NAIDOC Week and Black History Month are a time for us to reflect on the achievements, contributions and history of the Australian Indigenous People and to consider how we move forward towards reconciliation. This year’s NAIDOC theme of Voice. Treaty. Truth. ties in with the United Nations International Year of Indigenous Languages and asks us to listen. It asks us to hear the voices of our Aboriginal and Torres Strait Islander people, to hear their stories. It asks us to acknowledge the truth of our colonisation and the wrongs that have been committed. For it is only with true understanding that we can move forward together.
With that in mind, this list recommends some of the most important works by Australian Indigenous authors that every Australian should read.
Dark Emu by Bruce Pascoe
Let’s face it, this list was never going to start any other way. Bruce Pascoe’s award-winning rebuttal of the pre-colonial ‘hunter-gatherer’ myth has been such a success that it was recently re-released in a format for younger readers. Bringing together evidence from the diaries of early explorers, farmers and colonists, Pascoe argues that the colonial retelling of Aboriginal land management has been deliberately and severely misrepresented in order to justify the dispossession of their lands. It significantly changed the way we looked at pre-colonial history, and as such, colonial history itself.
Terra Nullius by Claire G Coleman
Although a work of fiction, Claire G Coleman’s debut fights against the idea of addressing Australia’s violent colonial history with subtlety and instead presents a blunt and dramatic commentary on what happened during Australia’s ‘colonisation’. A clever twist makes this story of oppression more than it seems and quickly pulls the reader from one viewpoint to another. It’s unsettling, surprising, familiar and new all at the same time.
Us Women, Our Ways, Our World edited by Pat Dudgeon, Jeannie Herbert, Jill Milroy, & Darlene Oxenham
Pulling together the voices of seventeen Aboriginal women in fourteen chapters, this collection explores the lives of Aboriginal women both historically and currently and sets forth their hopes for the future. It provides an in-depth look at Aboriginal spirituality, family ties, and country. There is an ongoing theme of strength and endurance in the face of a turbulent political history and intense adversity. What these stories aim to do is provide context and understanding for non-Indigenous people so that relationships can be formed and grow from a better-educated and better-informed basis.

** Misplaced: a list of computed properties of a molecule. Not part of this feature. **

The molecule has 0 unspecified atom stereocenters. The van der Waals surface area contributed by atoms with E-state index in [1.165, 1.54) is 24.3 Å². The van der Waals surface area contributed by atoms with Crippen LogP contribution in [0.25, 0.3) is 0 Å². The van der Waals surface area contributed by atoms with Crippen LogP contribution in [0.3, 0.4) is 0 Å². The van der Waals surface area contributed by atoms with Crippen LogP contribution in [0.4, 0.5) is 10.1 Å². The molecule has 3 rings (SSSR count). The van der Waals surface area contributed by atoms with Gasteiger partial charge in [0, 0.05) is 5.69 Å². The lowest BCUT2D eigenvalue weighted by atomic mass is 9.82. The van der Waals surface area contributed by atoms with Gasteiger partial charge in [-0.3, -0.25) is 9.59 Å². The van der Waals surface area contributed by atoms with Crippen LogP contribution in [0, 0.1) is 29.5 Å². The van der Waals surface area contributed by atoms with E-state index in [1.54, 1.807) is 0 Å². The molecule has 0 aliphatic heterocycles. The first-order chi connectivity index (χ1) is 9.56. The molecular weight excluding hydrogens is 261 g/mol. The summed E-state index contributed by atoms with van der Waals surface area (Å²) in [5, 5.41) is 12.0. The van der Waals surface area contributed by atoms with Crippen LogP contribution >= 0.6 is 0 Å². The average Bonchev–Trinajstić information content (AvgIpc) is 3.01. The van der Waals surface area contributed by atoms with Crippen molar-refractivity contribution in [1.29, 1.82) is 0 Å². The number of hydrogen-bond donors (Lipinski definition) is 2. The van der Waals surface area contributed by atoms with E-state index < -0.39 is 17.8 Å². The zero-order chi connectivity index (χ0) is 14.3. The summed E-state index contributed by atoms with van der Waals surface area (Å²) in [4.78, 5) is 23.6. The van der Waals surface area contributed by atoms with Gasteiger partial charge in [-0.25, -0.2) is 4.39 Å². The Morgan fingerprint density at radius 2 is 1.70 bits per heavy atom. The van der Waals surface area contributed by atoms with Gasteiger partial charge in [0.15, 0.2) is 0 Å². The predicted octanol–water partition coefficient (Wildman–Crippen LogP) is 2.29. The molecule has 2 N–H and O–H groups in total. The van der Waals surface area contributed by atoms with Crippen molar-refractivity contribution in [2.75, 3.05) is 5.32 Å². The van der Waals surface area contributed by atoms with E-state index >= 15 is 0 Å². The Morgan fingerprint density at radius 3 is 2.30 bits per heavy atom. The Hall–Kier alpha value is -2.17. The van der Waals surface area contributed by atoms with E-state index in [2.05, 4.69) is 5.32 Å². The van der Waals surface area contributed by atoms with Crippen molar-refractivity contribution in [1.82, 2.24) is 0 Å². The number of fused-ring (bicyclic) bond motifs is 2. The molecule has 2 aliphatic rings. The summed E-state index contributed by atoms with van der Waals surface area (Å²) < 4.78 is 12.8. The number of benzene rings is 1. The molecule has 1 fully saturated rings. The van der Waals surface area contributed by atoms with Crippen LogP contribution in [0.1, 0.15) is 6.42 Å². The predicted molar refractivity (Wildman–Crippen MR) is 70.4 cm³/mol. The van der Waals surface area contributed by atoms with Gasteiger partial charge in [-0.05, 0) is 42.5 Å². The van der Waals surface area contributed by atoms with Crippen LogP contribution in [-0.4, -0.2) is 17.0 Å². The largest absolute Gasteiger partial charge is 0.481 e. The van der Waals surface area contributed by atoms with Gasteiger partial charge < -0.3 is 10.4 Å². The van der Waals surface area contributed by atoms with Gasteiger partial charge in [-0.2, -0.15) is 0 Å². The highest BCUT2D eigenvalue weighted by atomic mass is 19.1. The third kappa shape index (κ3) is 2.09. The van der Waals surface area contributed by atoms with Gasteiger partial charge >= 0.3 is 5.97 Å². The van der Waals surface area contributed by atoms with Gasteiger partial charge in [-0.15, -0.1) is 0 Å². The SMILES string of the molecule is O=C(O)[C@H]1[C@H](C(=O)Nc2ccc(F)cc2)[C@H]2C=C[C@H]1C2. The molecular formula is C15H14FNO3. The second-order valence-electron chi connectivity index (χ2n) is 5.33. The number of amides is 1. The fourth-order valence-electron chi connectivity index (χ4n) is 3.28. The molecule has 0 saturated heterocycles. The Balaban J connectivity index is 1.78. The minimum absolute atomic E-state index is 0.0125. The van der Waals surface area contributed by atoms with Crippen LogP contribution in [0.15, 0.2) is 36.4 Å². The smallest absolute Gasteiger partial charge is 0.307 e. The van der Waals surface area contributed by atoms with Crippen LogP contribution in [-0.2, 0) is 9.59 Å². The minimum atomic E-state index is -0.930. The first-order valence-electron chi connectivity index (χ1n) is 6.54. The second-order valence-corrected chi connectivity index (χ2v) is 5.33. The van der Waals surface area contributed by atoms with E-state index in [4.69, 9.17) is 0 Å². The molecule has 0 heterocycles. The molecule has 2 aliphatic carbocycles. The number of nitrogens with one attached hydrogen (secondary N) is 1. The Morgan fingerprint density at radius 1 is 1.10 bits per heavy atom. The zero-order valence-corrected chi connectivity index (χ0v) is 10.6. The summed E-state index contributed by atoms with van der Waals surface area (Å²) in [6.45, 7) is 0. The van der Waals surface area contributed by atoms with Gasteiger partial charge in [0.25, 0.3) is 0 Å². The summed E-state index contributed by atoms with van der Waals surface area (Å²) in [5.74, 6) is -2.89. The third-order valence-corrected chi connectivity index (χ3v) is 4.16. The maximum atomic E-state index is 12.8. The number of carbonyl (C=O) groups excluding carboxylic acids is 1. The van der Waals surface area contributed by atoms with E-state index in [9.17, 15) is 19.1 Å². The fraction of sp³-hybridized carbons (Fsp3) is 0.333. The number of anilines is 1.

Am I Black Enough For You by Anita Heiss
Anita Heiss’s memoir reflects on identity politics particularly for Aboriginal people in Australia and delves into the harsh, misleading and problematic world of stereotyping all with dry wit and unwavering passion. An academic, author and activist, her intelligence and way with words form a direct and easy to follow argument. There’s also something to be said for reading the reflections of a woman who played such an important role in one of the most important legal decisions of our time—the charging of newspaper columnist Andrew Bolt with breaching the Racial Discrimination Act. This book is a must-read for understanding life, racism and identity in modern Australia.
Talking To My Country by Stan Grant
Stan Grant entered the debate over Adam Goodes being booed at AFL games in July 2015. His piece for The Guardian catapulted his views into the limelight when they were shared worldwide over 100,000 times, his story hitting the mark with Indigenous and non-Indigenous Australians alike. This book talks to all Australians, about their national identity, about Indigenous identity, and about racism and how it looks in modern Australia. It highlights the cultural inequality still in Australia today and encourages quiet reflection on how to make it better without necessarily offering all the answers.
The Swan Book by Alexis Wright
Another book whose fiction label doesn’t make it any less powerful, The Swan Book is a powerful reflection on the role of stories in Aboriginal culture, the reality of climate change and its impact on Indigenous people, and the continuing lack of agency experienced by Aboriginal people who have decisions made ‘for’ them by a government who does not understand them. Despite the heavy themes, this book is magical and humorous and Wright’s reflections on climate change are more pertinent than ever.
Growing Up Aboriginal in Australia edited by Anita Heiss
Fifty-one Aboriginal Australians lent their voices to this anthology published in 2018. A combination of well-known names such as Adam Goodes, Jared Thomas, Celeste Liddle and Ambelin Kwaymullina partnered with ‘everyday people’ to give a snapshot of life for Aboriginal people. These are stories of struggling identity, cultural battlegrounds, survival, and resilience in modern Australia. But they are also stories of country, family and connection. It is moving, devastating and uplifting. It’s real. It’s now. And it’s from here that we move forward.